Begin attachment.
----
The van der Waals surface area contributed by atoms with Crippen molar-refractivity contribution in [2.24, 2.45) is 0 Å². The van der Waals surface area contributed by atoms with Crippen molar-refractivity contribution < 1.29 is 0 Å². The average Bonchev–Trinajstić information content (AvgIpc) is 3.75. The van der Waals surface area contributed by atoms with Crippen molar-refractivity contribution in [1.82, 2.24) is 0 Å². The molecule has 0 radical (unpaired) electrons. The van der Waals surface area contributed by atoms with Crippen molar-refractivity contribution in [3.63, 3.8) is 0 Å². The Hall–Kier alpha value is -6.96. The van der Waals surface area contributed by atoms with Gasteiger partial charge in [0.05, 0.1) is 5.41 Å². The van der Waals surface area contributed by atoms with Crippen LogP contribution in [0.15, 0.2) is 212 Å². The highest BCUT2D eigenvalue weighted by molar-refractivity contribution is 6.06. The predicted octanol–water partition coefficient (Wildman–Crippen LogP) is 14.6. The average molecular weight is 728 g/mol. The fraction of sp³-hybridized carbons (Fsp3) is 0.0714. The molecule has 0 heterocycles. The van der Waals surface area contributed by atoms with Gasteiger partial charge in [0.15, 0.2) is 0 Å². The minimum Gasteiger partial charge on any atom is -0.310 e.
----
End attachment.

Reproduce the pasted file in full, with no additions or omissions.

The van der Waals surface area contributed by atoms with Crippen molar-refractivity contribution in [2.24, 2.45) is 0 Å². The van der Waals surface area contributed by atoms with Crippen molar-refractivity contribution < 1.29 is 0 Å². The average Bonchev–Trinajstić information content (AvgIpc) is 3.75. The van der Waals surface area contributed by atoms with Crippen molar-refractivity contribution in [1.82, 2.24) is 0 Å². The molecule has 0 radical (unpaired) electrons. The van der Waals surface area contributed by atoms with Crippen molar-refractivity contribution in [3.63, 3.8) is 0 Å². The Hall–Kier alpha value is -6.96. The van der Waals surface area contributed by atoms with Gasteiger partial charge in [0.05, 0.1) is 5.41 Å². The van der Waals surface area contributed by atoms with Crippen LogP contribution in [0.15, 0.2) is 212 Å². The highest BCUT2D eigenvalue weighted by molar-refractivity contribution is 6.06. The predicted octanol–water partition coefficient (Wildman–Crippen LogP) is 14.6. The average molecular weight is 728 g/mol. The fraction of sp³-hybridized carbons (Fsp3) is 0.0714. The molecule has 0 heterocycles. The van der Waals surface area contributed by atoms with Gasteiger partial charge in [0.15, 0.2) is 0 Å². The minimum Gasteiger partial charge on any atom is -0.310 e.